September 4, 2006: Shopping PG&A from a consumer’s viewpoint

This series of articles recaps a portion of the opportunities that were uncovered by Gart Sutton and Associates’ powersports specialists during consulting visits.
These opportunities are followed by recommended actions that address the issues.
The goal of this series is to provide you with ideas to help you improve your dealership.
The first of this three-part series looks at a dealership from a consumer viewpoint.
Dealership Details
This multi-line dealership is located in a rural area that draws from surrounding communities and an established rural market. They recently moved into a new, highly visible facility, resulting in rapid growth. They have nearly doubled sales to more than 1,200 units per year. Their existing systems and procedures are not capable of supporting this volume. The focus of this report was the needs assessment of their parts and accessories departments. The goal for the recommended actions was to (a) improve displays, inventory levels, tracking systems and efficiency in the P&A department; and (b) install the processes necessary to make these departments into more profitable contributors to the dealership’s bottom line.
Accessories Displays
Accessory displays are grouped in front of the parts counter area, blocking the view of the counter from the main showroom. Merchandise on display is dusty and disorganized. Some displays contain open spots with empty display hooks in place. The free-standing displays are old and in poor condition. Helmet and accessory boxes are visible in several areas.
There is no defined path through the clothing or accessories displays, nor any logic in the location of the displays. Customers were observed wandering through the displays, but no one was available to assist them. No clothing or accessories items are displayed on the showroom floor with the units. No units have accessories installed.
Parts Department
The counter top is covered with parts books, computer terminals, counter displays and a cash register. Much of the glass-front counters are covered with posters, some outdated, obscuring the shelves inside. This is just as well, as the shelf displays are disorganized and contain old parts in beat-up boxes. The walls behind the parts counter have posters, but little merchandise. Customers were backed-up waiting to have the staff look up or pay for parts or accessories. The phone was seldom answered in less than six rings. When it was answered, the greeting was often unprofessional and gruff.
The parts storage area is dirty, disorganized and has boxes piled up in the aisles. There are boxes with parts that have not been received into their system for more than three days. The parts manager said, “They will get checked-in when someone has time to do it.”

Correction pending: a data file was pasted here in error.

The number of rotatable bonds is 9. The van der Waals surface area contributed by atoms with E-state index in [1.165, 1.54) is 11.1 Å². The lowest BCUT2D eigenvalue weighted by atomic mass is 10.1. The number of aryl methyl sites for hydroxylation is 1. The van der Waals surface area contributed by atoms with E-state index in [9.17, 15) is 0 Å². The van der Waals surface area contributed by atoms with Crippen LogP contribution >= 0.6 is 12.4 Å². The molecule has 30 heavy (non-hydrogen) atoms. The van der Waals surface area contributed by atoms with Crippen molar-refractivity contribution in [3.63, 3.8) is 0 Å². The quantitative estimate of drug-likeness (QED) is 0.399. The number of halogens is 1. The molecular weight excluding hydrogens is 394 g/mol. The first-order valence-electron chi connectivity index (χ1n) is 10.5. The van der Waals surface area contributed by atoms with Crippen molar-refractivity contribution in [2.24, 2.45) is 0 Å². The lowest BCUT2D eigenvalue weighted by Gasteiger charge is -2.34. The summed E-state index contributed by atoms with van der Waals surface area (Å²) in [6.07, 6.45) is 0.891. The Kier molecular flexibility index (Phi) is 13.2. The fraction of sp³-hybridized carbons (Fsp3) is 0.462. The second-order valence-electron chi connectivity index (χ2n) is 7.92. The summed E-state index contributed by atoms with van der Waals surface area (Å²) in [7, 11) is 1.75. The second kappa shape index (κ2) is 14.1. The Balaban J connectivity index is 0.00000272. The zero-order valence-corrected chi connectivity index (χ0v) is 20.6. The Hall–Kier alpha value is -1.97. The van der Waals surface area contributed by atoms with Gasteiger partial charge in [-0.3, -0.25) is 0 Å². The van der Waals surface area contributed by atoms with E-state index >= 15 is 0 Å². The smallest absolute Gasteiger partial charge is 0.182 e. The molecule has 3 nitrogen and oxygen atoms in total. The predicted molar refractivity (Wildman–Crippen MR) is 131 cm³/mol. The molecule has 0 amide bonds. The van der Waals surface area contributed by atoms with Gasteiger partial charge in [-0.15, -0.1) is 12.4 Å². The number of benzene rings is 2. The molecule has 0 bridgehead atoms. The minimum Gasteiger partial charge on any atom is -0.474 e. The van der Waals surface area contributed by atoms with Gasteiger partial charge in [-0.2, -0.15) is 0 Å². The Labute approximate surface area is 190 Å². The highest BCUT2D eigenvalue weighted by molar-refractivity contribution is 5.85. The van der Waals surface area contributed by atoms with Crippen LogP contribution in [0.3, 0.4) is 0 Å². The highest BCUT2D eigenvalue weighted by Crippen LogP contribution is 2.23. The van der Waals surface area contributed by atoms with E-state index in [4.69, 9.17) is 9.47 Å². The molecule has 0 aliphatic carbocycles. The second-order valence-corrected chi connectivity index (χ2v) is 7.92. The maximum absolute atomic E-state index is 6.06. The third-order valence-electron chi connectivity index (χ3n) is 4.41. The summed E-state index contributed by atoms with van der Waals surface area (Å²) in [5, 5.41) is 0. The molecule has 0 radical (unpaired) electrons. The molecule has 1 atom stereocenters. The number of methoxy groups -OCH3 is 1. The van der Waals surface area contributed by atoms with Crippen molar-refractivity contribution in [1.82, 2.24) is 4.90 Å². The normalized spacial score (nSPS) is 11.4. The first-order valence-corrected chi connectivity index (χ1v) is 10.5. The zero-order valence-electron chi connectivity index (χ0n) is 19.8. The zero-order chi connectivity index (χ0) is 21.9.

Recommended Actions

  • Merchandise displays must be clean, organized and updated frequently. They must always reflect seasonality.
  • Replace damaged or outdated display fixtures.
  • Locate displays throughout the showroom area. Create displays that relate popular items to specific models on the showroom floor.
  • When items are sold out of a display, replace them or remove the hardware and rearrange the display to compensate.
  • Remove all boxes from the display area. Merchandise must be on display in order to sell. Remove merchandise from the boxes and store back-ups in storage areas.
  • Install popular accessories on showroom units to increase display area and help with customer visualization.
  • Ensure that at least one staff member is available in the display area at all times.
  • Relocate displays to ensure parts counter is visible from the showroom area. Install existing parts department signage above the counter area.
  • Create merchandise displays on the wall behind the parts counter. Include impulse items.
  • Add a cash wrap and cashier to relieve this task from the parts staff.
  • Remove non-essential items from the top and front of the parts counter to expose displays of impulse and high-performance items. Displays must be clean and frequently revised.
  • Add an additional parts terminal on a kiosk for parts look-ups.
  • Phone calls must be answered promptly and in a professional manner. A telephone phone greeting policy must be developed and enforced.
  • Parts storage areas must be clean and organized to improve efficiency and prevent accidents.
  • All merchandise must be received into the computer on the day of arrival. No exceptions. Items should be stocked or displayed within 24 hours. One person (plus a backup) must be assigned to this duty and be held accountable. psb
    Author, speaker and educator, Gart Sutton has been retained by every major powersport manufacturer/distributor. He is a frequent keynote speaker for national motorcycle conventions and state motorcycle dealer association events. Visit

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